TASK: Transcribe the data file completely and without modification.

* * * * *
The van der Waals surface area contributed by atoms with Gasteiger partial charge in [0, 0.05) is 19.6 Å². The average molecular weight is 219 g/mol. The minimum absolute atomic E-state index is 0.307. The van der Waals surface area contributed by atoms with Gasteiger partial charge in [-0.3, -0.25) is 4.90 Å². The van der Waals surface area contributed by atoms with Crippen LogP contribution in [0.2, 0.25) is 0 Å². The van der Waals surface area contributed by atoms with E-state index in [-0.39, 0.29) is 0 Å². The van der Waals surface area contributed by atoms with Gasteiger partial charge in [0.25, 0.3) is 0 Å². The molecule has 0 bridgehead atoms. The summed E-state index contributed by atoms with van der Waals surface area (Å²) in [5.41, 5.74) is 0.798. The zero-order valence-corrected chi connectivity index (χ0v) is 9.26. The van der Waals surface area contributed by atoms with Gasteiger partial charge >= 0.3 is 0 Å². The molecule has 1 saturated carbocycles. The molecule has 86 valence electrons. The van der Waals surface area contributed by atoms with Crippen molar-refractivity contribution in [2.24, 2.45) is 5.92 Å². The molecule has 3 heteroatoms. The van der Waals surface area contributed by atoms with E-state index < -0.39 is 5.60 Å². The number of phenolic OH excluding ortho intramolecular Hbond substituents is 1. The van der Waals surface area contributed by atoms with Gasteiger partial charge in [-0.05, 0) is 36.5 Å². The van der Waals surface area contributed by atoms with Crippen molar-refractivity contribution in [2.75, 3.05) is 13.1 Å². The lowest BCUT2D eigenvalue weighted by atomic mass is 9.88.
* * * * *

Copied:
The van der Waals surface area contributed by atoms with Gasteiger partial charge in [0, 0.05) is 19.6 Å². The average molecular weight is 219 g/mol. The minimum absolute atomic E-state index is 0.307. The van der Waals surface area contributed by atoms with Gasteiger partial charge in [-0.3, -0.25) is 4.90 Å². The van der Waals surface area contributed by atoms with Crippen LogP contribution in [0.2, 0.25) is 0 Å². The van der Waals surface area contributed by atoms with E-state index in [-0.39, 0.29) is 0 Å². The van der Waals surface area contributed by atoms with Gasteiger partial charge in [0.25, 0.3) is 0 Å². The molecule has 0 bridgehead atoms. The summed E-state index contributed by atoms with van der Waals surface area (Å²) in [5.41, 5.74) is 0.798. The zero-order valence-corrected chi connectivity index (χ0v) is 9.26. The van der Waals surface area contributed by atoms with Gasteiger partial charge >= 0.3 is 0 Å². The molecule has 1 saturated carbocycles. The molecule has 86 valence electrons. The van der Waals surface area contributed by atoms with Crippen molar-refractivity contribution in [2.24, 2.45) is 5.92 Å². The molecule has 3 heteroatoms. The van der Waals surface area contributed by atoms with E-state index < -0.39 is 5.60 Å². The number of phenolic OH excluding ortho intramolecular Hbond substituents is 1. The van der Waals surface area contributed by atoms with Gasteiger partial charge in [-0.05, 0) is 36.5 Å². The van der Waals surface area contributed by atoms with Crippen molar-refractivity contribution in [2.75, 3.05) is 13.1 Å². The lowest BCUT2D eigenvalue weighted by atomic mass is 9.88.